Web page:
It has also led Antoinette to reflect on the impact production companies and producers can have. While producers are usually last in line at creative brainstorming sessions, and don’t have the power to strategically decide what to produce in shoots, there is one important aspect where they can have an impact.
“We do have a very important moment where we can be mindful and even challenge certain briefs; the casting. We need to be as open-minded and inclusive as we can, to research talent and always meet new creatives and be open to review new portfolios. It is a fact that it’s very difficult to maintain a racial or gender representation of, for example, 50% among cast and crew. Most people think: ‘ok, we’re going to cast a black model’, which is what everyone does these days. But as a team behind the cameras we also need to have more voices. The social unrest in the US is going to be with us for a long time, and it won’t happen overnight, but I‘m happy to see that some people have realised that they need to change on a fundamental level and not just cast a slightly darker skin model.”
I ask Antoinette if the producer role has changed as a result of Covid, but except for the increasing importance of communicating clearly, the struggles producers face are the same as for most people.
“We all have a challenge in managing our time, as we don’t stop. Especially when you work from another time zone. It’s important to take a break. We have fragmented communications with our teams, we miss the office and the moments that are ridiculous and random, when you get to know your colleagues better. I know we’re all accustomed to Zoom now but at this stage, a year into this, it can be become like a performance, a curated image of who you are. Another challenge I hear from friends a lot is that you are not as visible to your boss anymore, they don’t really get to see how you work, they only see the result and it’s never your masterpiece, it’s something collective. It will be interesting to see how it will develop as employers will still need to find ways to review and evaluate performance.”
While studying, Antoinette had her eyes set on journalism but she’s happy to have ended up in a creative industry which she sees as much less elitist.
“Journalists are way more snobby in a way, and I’m saying this with love because I have a lot of journalist friends and I love them dearly. Journalism is not only a place where you need to be on top of your game 24/7, you also need to be a bit lucky and sometimes it really matters where you studied, who do you know, etc. In advertising it doesn’t, I have friends who went to Oxford and Eaton, I have friends who don't have a degree, who are self taught developers, I have met lawyers who never wanted to be lawyers, music producers who turned into award winning copywriters, so it’s a very mixed bag of random talents and people.”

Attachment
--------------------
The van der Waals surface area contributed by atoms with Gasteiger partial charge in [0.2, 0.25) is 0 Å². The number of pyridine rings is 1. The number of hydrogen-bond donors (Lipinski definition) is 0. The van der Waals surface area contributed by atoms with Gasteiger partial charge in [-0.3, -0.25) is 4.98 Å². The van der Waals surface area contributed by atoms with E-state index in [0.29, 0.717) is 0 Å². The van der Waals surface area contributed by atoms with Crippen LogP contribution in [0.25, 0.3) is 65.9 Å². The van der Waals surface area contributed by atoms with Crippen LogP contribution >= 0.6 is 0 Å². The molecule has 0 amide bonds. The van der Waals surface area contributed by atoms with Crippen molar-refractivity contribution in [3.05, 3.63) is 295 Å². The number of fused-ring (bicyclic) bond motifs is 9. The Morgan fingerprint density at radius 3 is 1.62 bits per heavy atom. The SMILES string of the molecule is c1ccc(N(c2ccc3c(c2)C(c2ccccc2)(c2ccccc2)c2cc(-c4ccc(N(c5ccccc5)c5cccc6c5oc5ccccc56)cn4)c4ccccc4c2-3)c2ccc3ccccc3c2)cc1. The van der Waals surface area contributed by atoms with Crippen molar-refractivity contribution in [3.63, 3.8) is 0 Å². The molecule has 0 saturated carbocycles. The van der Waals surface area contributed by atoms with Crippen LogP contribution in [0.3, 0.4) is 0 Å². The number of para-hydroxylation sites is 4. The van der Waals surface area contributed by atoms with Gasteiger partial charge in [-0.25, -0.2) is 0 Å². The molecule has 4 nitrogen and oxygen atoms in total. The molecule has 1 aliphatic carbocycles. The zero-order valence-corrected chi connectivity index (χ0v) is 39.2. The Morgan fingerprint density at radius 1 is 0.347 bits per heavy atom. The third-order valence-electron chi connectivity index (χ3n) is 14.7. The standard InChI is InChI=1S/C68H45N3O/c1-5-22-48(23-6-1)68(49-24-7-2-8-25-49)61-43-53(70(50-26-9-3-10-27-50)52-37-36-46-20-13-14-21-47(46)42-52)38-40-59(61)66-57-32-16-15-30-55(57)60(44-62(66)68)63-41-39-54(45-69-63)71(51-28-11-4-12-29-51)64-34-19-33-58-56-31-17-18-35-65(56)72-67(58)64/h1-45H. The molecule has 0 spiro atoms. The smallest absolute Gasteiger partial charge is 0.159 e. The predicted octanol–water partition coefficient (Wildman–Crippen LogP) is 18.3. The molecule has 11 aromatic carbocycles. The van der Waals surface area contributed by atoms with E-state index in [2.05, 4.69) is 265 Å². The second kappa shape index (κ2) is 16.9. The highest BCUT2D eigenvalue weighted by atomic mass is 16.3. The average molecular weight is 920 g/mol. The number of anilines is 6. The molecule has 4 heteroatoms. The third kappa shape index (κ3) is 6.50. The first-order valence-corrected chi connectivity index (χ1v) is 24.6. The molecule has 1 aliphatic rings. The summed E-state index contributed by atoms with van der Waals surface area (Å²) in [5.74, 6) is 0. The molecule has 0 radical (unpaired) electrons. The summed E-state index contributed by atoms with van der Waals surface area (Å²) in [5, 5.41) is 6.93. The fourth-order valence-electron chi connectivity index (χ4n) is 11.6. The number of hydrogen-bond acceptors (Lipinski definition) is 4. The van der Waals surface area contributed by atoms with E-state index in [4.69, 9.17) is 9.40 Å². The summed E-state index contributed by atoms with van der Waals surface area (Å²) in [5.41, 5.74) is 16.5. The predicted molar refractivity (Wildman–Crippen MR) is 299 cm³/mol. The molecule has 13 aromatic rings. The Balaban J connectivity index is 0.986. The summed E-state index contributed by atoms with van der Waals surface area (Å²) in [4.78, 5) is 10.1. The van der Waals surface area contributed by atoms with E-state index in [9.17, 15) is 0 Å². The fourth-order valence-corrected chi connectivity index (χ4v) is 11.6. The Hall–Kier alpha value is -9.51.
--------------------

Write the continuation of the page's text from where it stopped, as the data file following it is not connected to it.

When we speak, Antoinette has left her home town of Amsterdam for Athens, where she grew up and where her parents live. We discuss the different ways countries have been impacted by Covid, and the fact that things finally looked up for Greece after a long and painful economic slump just before the world shut down. We also talk about how different personality types have been impacted.
“I’m not sure if the impact is greater on those who used to be more social or those who used to be a bit more introverted and low-key. I think it also depends on where you are from. If you’re from a country like The Netherlands where you had economic freedom and young people could get a job and could travel a lot, your lifestyle has really changed. But if you come to Greece and ask how many young people could do that before this crisis, no one could! So I think it depends, I think lonely people are struggling a bit more, people who by nature are social and like to go out and meet friends, they find ways to do it. I used to organise a quiz every Saturday night from April to July, it was a part time job in the end! I was so into it. It started as a joke and it ended up being 25 friends from different countries joining. I loved it, I don’t remember much of work during the spring, but I remember the quizzes!”
Another aspect of life that Covid has impacted is our ability to make plans for the future. But Antoinette says that Covid doesn’t mean that you shouldn’t dream.
“I was planning a hiking trip to Iceland with my brother before his girlfriend got pregnant. We can still plan it. Before, even if you didn’t go, you could dream of going to Paris, to Iceland, to Canada, learning how to drive, whatever. Now you feel stupid when you say that. I think it’s important to still make plans. Don’t set a date, but you can say ‘I want to go to the North of Norway because I think it’s beautiful and make a rough draft of the plan and things you wish to do. At some point it will be possible and then you will only have some practical adjustments to do!”.
And with that reminder that dreaming is still allowed, and encouraged, we say goodbye from our different corners of the EU, with our experiences that in many ways are global.